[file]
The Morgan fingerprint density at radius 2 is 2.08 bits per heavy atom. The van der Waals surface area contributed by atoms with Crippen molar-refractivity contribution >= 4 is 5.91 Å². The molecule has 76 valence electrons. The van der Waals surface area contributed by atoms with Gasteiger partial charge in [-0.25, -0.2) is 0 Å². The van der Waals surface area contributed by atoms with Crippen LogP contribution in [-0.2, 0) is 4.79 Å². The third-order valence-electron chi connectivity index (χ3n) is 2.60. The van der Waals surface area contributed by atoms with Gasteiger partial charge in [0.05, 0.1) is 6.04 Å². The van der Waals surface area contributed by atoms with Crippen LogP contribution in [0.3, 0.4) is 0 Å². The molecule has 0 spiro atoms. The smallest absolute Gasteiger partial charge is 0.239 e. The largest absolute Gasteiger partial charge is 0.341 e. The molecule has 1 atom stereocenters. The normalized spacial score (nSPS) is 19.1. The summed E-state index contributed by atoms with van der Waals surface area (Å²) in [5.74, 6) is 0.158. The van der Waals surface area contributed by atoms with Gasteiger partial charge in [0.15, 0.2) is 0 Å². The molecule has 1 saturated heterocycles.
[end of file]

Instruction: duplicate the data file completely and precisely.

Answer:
The Morgan fingerprint density at radius 2 is 2.08 bits per heavy atom. The van der Waals surface area contributed by atoms with Crippen molar-refractivity contribution >= 4 is 5.91 Å². The molecule has 76 valence electrons. The van der Waals surface area contributed by atoms with Gasteiger partial charge in [-0.25, -0.2) is 0 Å². The van der Waals surface area contributed by atoms with Crippen LogP contribution in [-0.2, 0) is 4.79 Å². The third-order valence-electron chi connectivity index (χ3n) is 2.60. The van der Waals surface area contributed by atoms with Gasteiger partial charge in [0.05, 0.1) is 6.04 Å². The van der Waals surface area contributed by atoms with Crippen LogP contribution in [0.3, 0.4) is 0 Å². The molecule has 0 spiro atoms. The smallest absolute Gasteiger partial charge is 0.239 e. The largest absolute Gasteiger partial charge is 0.341 e. The molecule has 1 atom stereocenters. The normalized spacial score (nSPS) is 19.1. The summed E-state index contributed by atoms with van der Waals surface area (Å²) in [5.74, 6) is 0.158. The van der Waals surface area contributed by atoms with Gasteiger partial charge in [0.15, 0.2) is 0 Å². The molecule has 1 saturated heterocycles.